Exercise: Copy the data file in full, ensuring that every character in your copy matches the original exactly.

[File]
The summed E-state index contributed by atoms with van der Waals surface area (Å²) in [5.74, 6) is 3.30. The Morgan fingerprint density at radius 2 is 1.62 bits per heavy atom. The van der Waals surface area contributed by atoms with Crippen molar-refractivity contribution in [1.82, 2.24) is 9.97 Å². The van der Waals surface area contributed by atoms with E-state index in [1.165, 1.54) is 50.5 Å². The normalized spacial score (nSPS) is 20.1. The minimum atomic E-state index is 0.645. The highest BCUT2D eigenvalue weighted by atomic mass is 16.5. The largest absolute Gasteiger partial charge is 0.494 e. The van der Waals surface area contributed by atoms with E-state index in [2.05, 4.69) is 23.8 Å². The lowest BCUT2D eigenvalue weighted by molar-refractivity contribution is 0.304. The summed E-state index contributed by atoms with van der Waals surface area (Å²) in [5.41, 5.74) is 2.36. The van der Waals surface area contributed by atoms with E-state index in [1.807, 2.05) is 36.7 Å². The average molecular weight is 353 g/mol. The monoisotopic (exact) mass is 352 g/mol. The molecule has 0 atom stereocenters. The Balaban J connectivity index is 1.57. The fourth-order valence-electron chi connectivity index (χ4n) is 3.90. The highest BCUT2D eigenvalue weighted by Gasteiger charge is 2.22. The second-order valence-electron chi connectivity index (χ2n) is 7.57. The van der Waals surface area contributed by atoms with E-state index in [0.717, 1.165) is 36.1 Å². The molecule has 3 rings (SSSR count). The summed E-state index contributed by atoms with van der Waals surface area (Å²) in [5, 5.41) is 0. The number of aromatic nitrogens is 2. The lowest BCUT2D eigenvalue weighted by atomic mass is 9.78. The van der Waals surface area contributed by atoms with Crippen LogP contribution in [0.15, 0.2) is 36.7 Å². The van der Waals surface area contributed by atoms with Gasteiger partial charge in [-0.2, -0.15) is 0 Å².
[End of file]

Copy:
The summed E-state index contributed by atoms with van der Waals surface area (Å²) in [5.74, 6) is 3.30. The Morgan fingerprint density at radius 2 is 1.62 bits per heavy atom. The van der Waals surface area contributed by atoms with Crippen molar-refractivity contribution in [1.82, 2.24) is 9.97 Å². The van der Waals surface area contributed by atoms with E-state index in [1.165, 1.54) is 50.5 Å². The normalized spacial score (nSPS) is 20.1. The minimum atomic E-state index is 0.645. The highest BCUT2D eigenvalue weighted by atomic mass is 16.5. The largest absolute Gasteiger partial charge is 0.494 e. The van der Waals surface area contributed by atoms with E-state index in [2.05, 4.69) is 23.8 Å². The lowest BCUT2D eigenvalue weighted by molar-refractivity contribution is 0.304. The summed E-state index contributed by atoms with van der Waals surface area (Å²) in [5.41, 5.74) is 2.36. The van der Waals surface area contributed by atoms with E-state index in [1.807, 2.05) is 36.7 Å². The average molecular weight is 353 g/mol. The monoisotopic (exact) mass is 352 g/mol. The molecule has 0 atom stereocenters. The Balaban J connectivity index is 1.57. The fourth-order valence-electron chi connectivity index (χ4n) is 3.90. The highest BCUT2D eigenvalue weighted by Gasteiger charge is 2.22. The second-order valence-electron chi connectivity index (χ2n) is 7.57. The van der Waals surface area contributed by atoms with E-state index in [0.717, 1.165) is 36.1 Å². The molecule has 3 rings (SSSR count). The summed E-state index contributed by atoms with van der Waals surface area (Å²) in [5, 5.41) is 0. The number of aromatic nitrogens is 2. The lowest BCUT2D eigenvalue weighted by atomic mass is 9.78. The van der Waals surface area contributed by atoms with Crippen LogP contribution in [0.15, 0.2) is 36.7 Å². The van der Waals surface area contributed by atoms with Gasteiger partial charge in [-0.2, -0.15) is 0 Å².